History haunts a bewitched Brahmin family in Massachusetts. Relationships between its members and others, though, prove more meaningful than a cure for the curse.
A romance written by Nathaniel Hawthorne immediately after the ‘Scarlet Letter’ (q.v.) and published in 1852. The scene is laid in Salem, the author's native town, which he had quitted for a residence in western Massachusetts when his fellow townsmen became incensed over the personalities in the Introduction to the ‘Scarlet Letter.’
Something of the resentment shown in this unfortunate sketch is seen in the creation of Judge Pyncheon, the villain of ‘The House of the Seven Gables,’ who is said to have been drawn after the local politician whom Hawthorne held chiefly responsible for his removal from the Salem custom-house. Other materials in the tale which have a personal or family origin are the inherited curse of the Pyncheons, which was really invoked on an early Hawthorne who was one of the witch-judges, and the account of lost title-deeds to vast estates in Maine, which was one of the traditions in the family of the author's mother.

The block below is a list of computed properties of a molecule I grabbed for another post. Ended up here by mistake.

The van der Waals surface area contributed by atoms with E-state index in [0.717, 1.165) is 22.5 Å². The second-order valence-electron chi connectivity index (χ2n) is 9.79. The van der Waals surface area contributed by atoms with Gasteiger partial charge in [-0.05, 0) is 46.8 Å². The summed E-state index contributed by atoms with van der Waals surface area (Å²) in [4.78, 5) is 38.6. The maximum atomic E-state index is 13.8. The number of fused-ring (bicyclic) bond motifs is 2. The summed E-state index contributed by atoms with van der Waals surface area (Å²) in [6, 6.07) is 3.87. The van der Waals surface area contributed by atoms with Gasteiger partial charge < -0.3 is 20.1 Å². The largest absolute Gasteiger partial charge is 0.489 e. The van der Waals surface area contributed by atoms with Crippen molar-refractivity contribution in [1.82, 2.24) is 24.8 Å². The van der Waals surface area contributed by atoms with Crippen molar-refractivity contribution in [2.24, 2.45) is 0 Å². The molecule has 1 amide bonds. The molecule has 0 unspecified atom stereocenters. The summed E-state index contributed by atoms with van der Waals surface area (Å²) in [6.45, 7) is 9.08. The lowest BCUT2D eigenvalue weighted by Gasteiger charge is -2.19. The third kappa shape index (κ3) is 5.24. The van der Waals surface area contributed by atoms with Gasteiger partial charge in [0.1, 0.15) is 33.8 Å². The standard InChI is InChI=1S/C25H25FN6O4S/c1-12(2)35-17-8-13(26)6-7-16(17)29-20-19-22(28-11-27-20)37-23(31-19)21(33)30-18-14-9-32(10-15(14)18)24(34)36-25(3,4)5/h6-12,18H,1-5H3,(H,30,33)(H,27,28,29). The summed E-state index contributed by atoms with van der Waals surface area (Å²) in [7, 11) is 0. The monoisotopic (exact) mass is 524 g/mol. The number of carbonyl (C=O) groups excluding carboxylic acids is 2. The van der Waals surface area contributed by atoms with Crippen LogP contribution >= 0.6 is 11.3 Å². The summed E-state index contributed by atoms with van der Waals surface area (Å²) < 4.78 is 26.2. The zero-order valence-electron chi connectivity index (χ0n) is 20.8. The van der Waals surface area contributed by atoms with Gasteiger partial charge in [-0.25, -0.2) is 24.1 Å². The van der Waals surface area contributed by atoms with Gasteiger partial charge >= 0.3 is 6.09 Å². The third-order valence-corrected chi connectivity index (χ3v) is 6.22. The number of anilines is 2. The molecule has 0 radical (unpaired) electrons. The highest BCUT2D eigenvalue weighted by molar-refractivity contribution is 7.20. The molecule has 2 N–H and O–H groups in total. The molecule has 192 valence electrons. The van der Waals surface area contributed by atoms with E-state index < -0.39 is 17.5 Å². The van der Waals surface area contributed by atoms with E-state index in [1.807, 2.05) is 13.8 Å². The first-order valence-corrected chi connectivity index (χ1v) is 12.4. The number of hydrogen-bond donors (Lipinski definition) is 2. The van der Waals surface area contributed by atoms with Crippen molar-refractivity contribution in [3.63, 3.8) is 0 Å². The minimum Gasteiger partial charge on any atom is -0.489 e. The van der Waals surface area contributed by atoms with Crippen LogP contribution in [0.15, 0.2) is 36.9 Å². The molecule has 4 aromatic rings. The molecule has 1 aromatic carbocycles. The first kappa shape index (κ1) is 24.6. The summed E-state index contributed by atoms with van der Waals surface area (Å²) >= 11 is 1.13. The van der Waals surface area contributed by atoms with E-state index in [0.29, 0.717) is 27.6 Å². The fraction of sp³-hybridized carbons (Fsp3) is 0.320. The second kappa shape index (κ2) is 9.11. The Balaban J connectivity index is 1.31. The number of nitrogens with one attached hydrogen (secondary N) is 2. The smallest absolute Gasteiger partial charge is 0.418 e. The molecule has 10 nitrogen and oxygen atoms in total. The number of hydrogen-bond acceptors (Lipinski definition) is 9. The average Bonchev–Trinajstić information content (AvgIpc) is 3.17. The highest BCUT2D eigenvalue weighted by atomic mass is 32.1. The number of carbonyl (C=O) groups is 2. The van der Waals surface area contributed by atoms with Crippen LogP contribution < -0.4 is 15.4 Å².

The story involves the aristocratic Pyncheons, who own the house of the seven gables, and their humble fellow-townsmen, the Maules. Between these two families has existed a strange relationship since early colonial times when Matthew Maule pronounced a dying curse on his enemy, a Pyncheon who had brought about his condemnation as a wizard. The reader, however, cares far less for the plot which brings about the removal of the curse than for the treatment of characters and scenes, and the atmosphere which pervades the whole.
There is an element of humor which is lacking in the ‘Scarlet Letter’ and no work of the author shows better his delicacy and subtlety. The portrayal of Hepzibah, the poverty-stricken but proud descendant of the Pyncheons, is masterly in its blending of sympathy and playfulness. While inferior to the ‘Scarlet Letter’ as a unified work, ‘The House of the Seven Gables’ is richer in passages that linger in the reader's memory, and is the romance of Hawthorne most frequently studied in schools and recommended for the reading of young persons.
Encyclopedia Americana, 1920